Understanding Social Exclusion, by John Hills, Julian Le Grand and David Piachaud (eds.)

(Oxford University Press, 2002), £50, hb, 274+xiv pp. Paperback £21.99 Order this book

The replacement of ‘poverty’ with ‘social exclusion’ in political debate is not merely a change of terminology designed to include in the debate those who think that there is no such thing as poverty (though it is that), for ‘social exclusion’ encompasses a field of interest broader than that encompassed by ‘poverty’. For one thing, the new terminology draws attention to someone’s exclusion from active participation on family, community, national, and global levels, and it invites a dynamic analysis rather than snapshots of people’s resources at a particular time.

The first and second chapters explore the meaning of ‘social exclusion’ by relating social inclusion to social justice and social solidarity in such a way as to suggest that an increase in inequality translates into an increase in social exclusion. Chapter 3 seeks measurable definitions of participation in order to measure social exclusion (though because consumption, production, political engagement and social interaction relate to outcomes rather than restraints, measurable definitions of disincentives to participation are not sought – and surely disincentives to participation are an important part of the definition of social exclusion). Chapter 4 studies poverty dynamics, i.e. the ways in which people move in and out of poverty, and concludes that there is a group of people who experience poverty more often than most. Chapter 5 is on social exclusion across the generations; chapter 6 shows how family resources affect people’s experience of social exclusion; and chapter 7 shows how Housing Benefit, Council Tax Benefit and the Working Families Tax Credit reduce incentives to employment and thus increase social exclusion. (This is particularly important because poverty in low-wage families affects children and increases the likelihood of their social exclusion). Chapter 8 is on the effect of concentrations of disadvantaged people in particular neighbourhoods; chapter 9, on child poverty, suggests that an adequate minimum income is necessary for those out of work to prevent their children from experiencing poverty; and chapter 10 shows that some social policies aimed at preventing social exclusion can simply move the problem elsewhere (for instance, policy aimed at keeping the unemployment count low can increase the number of people claiming sickness benefit) and that policies which respond to existing social exclusion are needed to prevent existing social exclusion from causing more social exclusion in the future. Chapter 11 is on education’s role in preventing social exclusion; chapter 12 is on the relationships between social infrastructure, community participation and social inclusion; and in chapter 13 John Hills asks whether a focus on social exclusion changes the policy response and concludes that a dynamic analysis is needed: for instance, it is important to help families to reduce from two earners to one earner rather than from two earners to no earners so that it can then more easily return to being a two-earner family. In this connection universal benefits are recommended, not because they redistribute income differently at a particular time (which they don’t necessarily) but because they contribute to social solidarity and thus decrease social exclusion.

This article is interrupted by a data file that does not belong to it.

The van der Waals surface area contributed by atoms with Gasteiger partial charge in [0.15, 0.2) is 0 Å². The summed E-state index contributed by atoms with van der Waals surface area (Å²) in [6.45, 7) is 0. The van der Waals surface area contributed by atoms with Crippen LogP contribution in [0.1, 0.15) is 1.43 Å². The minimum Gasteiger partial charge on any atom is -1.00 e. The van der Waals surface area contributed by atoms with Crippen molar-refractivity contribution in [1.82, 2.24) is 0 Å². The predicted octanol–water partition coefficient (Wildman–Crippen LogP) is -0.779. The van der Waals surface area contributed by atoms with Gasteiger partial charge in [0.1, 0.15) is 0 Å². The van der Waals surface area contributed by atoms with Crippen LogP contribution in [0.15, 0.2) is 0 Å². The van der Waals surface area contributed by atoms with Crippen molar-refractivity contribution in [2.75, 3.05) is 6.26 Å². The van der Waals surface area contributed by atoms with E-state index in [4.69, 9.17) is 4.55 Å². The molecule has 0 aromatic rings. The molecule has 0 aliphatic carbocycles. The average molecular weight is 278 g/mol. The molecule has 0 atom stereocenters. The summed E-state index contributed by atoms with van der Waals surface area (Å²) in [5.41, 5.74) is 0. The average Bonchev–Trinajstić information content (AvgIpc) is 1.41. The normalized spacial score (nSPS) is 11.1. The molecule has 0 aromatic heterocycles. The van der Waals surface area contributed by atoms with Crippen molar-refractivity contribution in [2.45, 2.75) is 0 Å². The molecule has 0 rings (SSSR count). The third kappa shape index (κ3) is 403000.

This book is a fund of useful research data and results, and the concluding sections of each chapter provide important indications as to where social policy should be going if we want to reduce social exclusion in our society. Thoroughly recommended.